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DermNet NZ


Facts about the skin from DermNet New Zealand Trust. Topic index: A B C D E F G H I J K L M N O P Q R S T U V W X Y Z


Lichen simplex

What is lichen simplex?

Lichen simplex is is also called neurodermatitis. This localised type dermatitis or eczema follows repeated rubbing or scratching. The stimulus to scratch may be an existing skin condition such as atopic eczema or psoriasis, a compressed nerve leading to the skin (neuropathic itch or pruritus), or in some cases a bad habit.

Lichen simplex tends to be very persistent, and readily recurs despite often initially effective treatment.

What does lichen simplex look like?

Lichen simplex presents as a very itchy and thickened single patch of skin or a group of small firm papules (bumps).The skin markings are prominent, and the hairs are often broken-off. The colour may be darker or sometimes paler than the surrounding skin. It is most often unilateral, i.e., it is found only on one side of the body, but sometimes both sides are affected.

What areas are prone to lichen simplex?

Lichen simplex can affect any part of the skin. The nape of the neck, the scalp, the shoulder, the wrist, and the ankle are common sites. Lichen simplex can also affect anal or genital skin. The labium major or outer lip of vulva is the most common genital site for lichen simplex in women. The scrotum is a common site fo lichen simplex in men.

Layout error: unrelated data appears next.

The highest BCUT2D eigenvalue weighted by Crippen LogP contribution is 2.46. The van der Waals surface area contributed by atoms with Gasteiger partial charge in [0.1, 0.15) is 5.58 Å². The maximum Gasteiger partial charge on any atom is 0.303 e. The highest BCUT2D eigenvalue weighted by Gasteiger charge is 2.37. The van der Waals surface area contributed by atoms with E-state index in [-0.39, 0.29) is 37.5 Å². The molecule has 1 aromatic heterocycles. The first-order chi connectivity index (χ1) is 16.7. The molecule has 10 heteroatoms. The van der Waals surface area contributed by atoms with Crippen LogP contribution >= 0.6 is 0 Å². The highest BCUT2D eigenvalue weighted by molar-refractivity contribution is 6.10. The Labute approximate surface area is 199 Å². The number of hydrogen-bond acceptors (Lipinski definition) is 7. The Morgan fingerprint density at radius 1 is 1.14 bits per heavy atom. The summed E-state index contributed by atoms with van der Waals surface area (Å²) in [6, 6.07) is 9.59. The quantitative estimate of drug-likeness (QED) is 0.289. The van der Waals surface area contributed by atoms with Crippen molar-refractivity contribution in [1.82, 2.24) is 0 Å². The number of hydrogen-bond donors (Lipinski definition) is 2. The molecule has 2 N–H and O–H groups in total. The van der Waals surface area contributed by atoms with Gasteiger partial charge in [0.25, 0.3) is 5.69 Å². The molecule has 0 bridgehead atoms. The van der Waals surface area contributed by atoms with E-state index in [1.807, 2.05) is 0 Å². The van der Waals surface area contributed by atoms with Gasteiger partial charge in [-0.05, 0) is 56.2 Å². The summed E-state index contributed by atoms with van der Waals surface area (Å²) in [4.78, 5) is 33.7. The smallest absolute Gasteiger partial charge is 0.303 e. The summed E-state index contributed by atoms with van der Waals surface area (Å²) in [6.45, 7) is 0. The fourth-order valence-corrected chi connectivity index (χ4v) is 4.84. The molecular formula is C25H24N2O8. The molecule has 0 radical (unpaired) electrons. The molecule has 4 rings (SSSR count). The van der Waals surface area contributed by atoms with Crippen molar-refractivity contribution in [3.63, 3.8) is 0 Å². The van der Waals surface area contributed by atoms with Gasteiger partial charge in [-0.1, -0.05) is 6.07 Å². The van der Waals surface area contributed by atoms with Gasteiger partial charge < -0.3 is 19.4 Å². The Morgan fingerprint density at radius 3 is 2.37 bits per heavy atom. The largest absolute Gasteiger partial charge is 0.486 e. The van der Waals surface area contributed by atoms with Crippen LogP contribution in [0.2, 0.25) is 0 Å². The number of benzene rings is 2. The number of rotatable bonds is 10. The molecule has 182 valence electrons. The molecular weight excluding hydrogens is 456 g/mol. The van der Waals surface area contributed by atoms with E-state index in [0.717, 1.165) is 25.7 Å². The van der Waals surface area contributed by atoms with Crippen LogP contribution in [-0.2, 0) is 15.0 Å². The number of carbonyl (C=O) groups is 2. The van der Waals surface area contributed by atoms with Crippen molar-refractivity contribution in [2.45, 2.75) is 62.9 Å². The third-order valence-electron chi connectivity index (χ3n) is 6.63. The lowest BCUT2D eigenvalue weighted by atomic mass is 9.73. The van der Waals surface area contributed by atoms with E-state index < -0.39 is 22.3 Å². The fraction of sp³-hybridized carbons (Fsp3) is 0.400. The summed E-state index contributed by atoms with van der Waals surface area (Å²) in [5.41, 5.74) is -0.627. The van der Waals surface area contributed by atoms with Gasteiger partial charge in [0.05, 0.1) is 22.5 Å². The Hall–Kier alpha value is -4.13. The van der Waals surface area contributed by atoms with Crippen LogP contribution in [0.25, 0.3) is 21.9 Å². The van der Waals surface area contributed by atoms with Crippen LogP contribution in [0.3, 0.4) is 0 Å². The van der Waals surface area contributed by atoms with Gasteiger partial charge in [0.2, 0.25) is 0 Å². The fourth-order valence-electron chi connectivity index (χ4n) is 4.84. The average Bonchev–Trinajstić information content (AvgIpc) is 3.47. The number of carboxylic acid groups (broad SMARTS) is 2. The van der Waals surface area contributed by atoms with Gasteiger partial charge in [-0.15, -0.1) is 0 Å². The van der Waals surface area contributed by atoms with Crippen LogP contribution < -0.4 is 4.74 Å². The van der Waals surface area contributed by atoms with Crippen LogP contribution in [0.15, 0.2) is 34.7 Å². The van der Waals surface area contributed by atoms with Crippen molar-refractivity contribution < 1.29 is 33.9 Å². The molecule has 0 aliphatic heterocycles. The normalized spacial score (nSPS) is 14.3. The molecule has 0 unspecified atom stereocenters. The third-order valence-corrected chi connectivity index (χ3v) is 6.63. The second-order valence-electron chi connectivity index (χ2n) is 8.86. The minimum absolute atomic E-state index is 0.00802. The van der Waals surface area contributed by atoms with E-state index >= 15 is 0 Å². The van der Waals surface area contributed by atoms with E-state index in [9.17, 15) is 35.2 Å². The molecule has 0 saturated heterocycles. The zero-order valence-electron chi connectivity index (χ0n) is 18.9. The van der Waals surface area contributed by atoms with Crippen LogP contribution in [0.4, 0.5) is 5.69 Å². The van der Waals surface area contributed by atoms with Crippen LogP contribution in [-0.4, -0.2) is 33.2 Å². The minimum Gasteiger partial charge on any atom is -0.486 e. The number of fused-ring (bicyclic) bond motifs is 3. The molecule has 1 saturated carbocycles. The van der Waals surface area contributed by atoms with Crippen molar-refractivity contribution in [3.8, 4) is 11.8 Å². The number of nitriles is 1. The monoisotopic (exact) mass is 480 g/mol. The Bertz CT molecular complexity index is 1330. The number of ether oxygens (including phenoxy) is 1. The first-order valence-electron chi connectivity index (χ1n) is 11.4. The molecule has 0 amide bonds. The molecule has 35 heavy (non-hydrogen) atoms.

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Lichen simplex

More images of lichen simplex chronicus and images of vulval lichen simplex ...

What is the treatment for lichen simplex?

Stop Scratching
This is most important but will need a lot of will-power if the stimulus to itch is very intense. Steroid creams prescribed by your doctor will help. Apply moisturizers or a cold flannel whenever you feel the need to scratch. Pat instead of rubbing. Cut your nails short and use the pulp of your fingers.

Steroid creams
As lichen simplex seldom responds to mild topical steroid preparations, potent topical steroids are usually needed. Apply a thin layer of the cream to the thickened skin at night. Continue until the patch has flattened with the normal skin.

Your doctor or dermatologist may suggest occluding the worst patches by taping them with a plastic cling film wrap at night-time. Do not do this for more than a few days without checking first with your doctor.

Note: this treatment may not be suitable for the face, genitals or body folds, as strong steroid creams can cause skin thinning.

Treatment should then be continued with a weaker topical steroid if the itch continues to be bothersome.

Other measures used to treat lichen simplex

Related information

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If you have any concerns with your skin or its treatment, see a dermatologist for advice.